What is your legacy?

When a tragedy strikes, we often take an inventory of our life. After the tragedy in Aurora, Colorado, I am willing to bet you’ve paused and wondered “what if”.

My heart goes out to each and every family member affected by this tragedy, including the family of the shooter. I ache for the survivors, knowing their minds will never forget the images or sounds from that night.

We do not know when our time will end. We can only hope our life will end peacefully.

As I watch the news and read the papers, I notice backstories of the victims are being told through their Twitter and Facebook accounts. For victims like, Jessica Ghawi, attention turns to their blogs.

So it is in the age of social media; when we are faced with a loss, especially when the tragedy is played out through the news media, we try to capture a snapshot of the person through his/her own words.

What do your accounts say about you? If you left this earth tomorrow, what would be your social networking legacy?

Do you want to be remembered by the posts you published? Do you want to be remembered by the 140 characters you sent through the Twitterverse? Do you want to be remembered by the recent picture you posted on your Facebook page?

As I said earlier, we do not know when our time will end. If my life were taken away from me tomorrow, what would my loved ones find? If they turn to my Twitter, Facebook, and WordPress account, what would be my social networking legacy?

While keeping the victims in your heart and on your mind, while hugging your loved ones a little more tightly, while noticing the sunsets with greater appreciation, take a few minutes to think about what you’ve put out there for others to see. You may not have the chance to explain what you meant.


19 thoughts on “What is your legacy?

  1. Food for thought. I’d like to be remembered as someone who still laughs and is fascinated and/or amused by the absurdity of life, someone who still skips at the age of (over 25), but the rest of me is unpublished. The true memories of who I was will reside with those who really knew me. I hope they keep the good ones and go easy on me with the rest.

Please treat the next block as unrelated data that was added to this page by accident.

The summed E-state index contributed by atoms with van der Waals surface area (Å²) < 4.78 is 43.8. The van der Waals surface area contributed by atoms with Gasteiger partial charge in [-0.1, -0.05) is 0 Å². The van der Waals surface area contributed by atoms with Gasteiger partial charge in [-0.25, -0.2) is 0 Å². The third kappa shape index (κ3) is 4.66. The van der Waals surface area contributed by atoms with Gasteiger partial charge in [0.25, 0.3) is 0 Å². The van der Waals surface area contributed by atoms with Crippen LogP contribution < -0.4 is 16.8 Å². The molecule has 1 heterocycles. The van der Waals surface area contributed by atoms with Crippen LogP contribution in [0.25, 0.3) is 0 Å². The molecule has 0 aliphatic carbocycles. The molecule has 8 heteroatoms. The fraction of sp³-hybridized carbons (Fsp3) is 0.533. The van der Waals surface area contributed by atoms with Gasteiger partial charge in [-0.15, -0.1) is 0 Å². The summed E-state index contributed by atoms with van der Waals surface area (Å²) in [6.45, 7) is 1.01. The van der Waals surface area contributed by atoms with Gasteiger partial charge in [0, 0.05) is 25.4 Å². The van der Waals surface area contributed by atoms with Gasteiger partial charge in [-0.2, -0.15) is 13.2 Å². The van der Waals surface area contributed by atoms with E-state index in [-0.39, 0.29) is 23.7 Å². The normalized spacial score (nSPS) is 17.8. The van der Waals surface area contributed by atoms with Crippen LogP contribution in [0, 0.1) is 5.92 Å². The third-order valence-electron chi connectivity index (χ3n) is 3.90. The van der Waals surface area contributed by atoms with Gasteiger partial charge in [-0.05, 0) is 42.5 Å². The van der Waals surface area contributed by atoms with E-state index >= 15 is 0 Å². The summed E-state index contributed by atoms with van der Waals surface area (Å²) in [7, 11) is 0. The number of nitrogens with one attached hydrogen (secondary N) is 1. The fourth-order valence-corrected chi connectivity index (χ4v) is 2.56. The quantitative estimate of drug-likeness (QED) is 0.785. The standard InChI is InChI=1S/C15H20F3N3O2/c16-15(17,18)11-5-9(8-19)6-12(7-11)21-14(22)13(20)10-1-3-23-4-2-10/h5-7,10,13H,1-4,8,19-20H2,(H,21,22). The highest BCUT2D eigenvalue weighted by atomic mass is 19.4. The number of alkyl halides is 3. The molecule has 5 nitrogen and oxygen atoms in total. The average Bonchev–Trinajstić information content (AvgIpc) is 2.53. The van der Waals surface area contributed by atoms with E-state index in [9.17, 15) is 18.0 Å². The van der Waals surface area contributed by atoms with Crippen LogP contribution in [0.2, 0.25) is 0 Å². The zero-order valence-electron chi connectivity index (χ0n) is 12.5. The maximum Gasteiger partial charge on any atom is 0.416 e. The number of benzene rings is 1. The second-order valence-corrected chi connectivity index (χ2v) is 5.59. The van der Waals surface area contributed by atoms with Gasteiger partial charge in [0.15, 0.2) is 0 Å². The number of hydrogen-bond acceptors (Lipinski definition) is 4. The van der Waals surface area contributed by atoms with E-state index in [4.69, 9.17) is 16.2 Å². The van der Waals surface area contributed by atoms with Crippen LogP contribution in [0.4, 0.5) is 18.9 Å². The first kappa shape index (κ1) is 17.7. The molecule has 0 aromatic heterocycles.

1. I agree with you. I believe the true memories of me reside with my loved ones. Still, I think there are some out there who don’t thing before they click ‘send’. I continue to be amazed when the media immediately takes to the social networking accounts of victims. It just makes me think …

  2. I don’t Twitter, and barely have a Facebook presence. The social media me is blogging and much of what I put out there is trivial meanderings. I think it’s ok to do nothing more than try to make people laugh here. If only bitty pieces of my real heart ever show through, well, that’s ok too. Like Hippie said, those who really know me know the totality of me. At least I hope so.

    1. As I said to Hippie, I agree. I wouldn’t expect a different response from any of you guys in my blogging circle. But, as I said to Hippie, I think there are those that click ‘send’ with really thinking things through. And, I am amazed how quickly the reporters take to the social networking accounts for a snapshot of the person.

  3. This is SUCH a cliche. but having a baby on the way has really thrown me, in terms of prioritizing – suddenly I’m thinking a lot about what I want this girl to be able to say about her dad, what kind of person I want to be for her.

    1. Yep, Byronic. It happens. I think I’ve said this to you before… Johnson & Johnson has a television commercial that ends with the thought, “A baby changes everything.” Resistance is futile. 🙂

  4. Having kids and knowing that one day they’ll stumble on my blog, it does give me pause as to what I want them to know about me. I try to make sure I am always respectful of others. And of course, positive with my humor.

    1. I think the biggest risk is within Twitterverse and on Facebook. Plus, I think it is the youngins’ that need to be a bit more deliberate with their posts. We’re old – I mean – we’re wise, Darla.

  5. As you know, I’m churning out the stories so my family will read what I know so that they don’t have to ask some day “Did you ever ask her about…?” btw Eureka! SIL left me a comment last week! He has been subscribed for over a year. Now if I can just get the rest of the clan to understand what all the fuss is about.

  6. Great post, Lenore. I post with my grandchildren in mind. I don’t want to let them down, they think I’m wonderful. 🙂

  7. Great question, LD. I think just like in “real” life (a phrase I’ve come to dislike), I think we should strive to have respect for our online selves and our online communities. I try not to say or post anything online that I wouldn’t say to someone in person.

    There’s also another correlated aspect to this idea — in this world where we can have friends that we’ve only known online — what about when they are gone? http://stevebetz.wordpress.com/2011/09/01/paolo/

    1. That is a great way to be, Steve. Try not to say or post anything online that you would not say to someone in person. That’s my hope, too. I wouldn’t put it out there, if I wouldn’t talk about it with those who know me best. Your post/tribute to Paolo was nice. The friends in the blogosphere are special, but you only understand how special if you are actively in the blogosphere.

That was my thought on the matter. Your comment?

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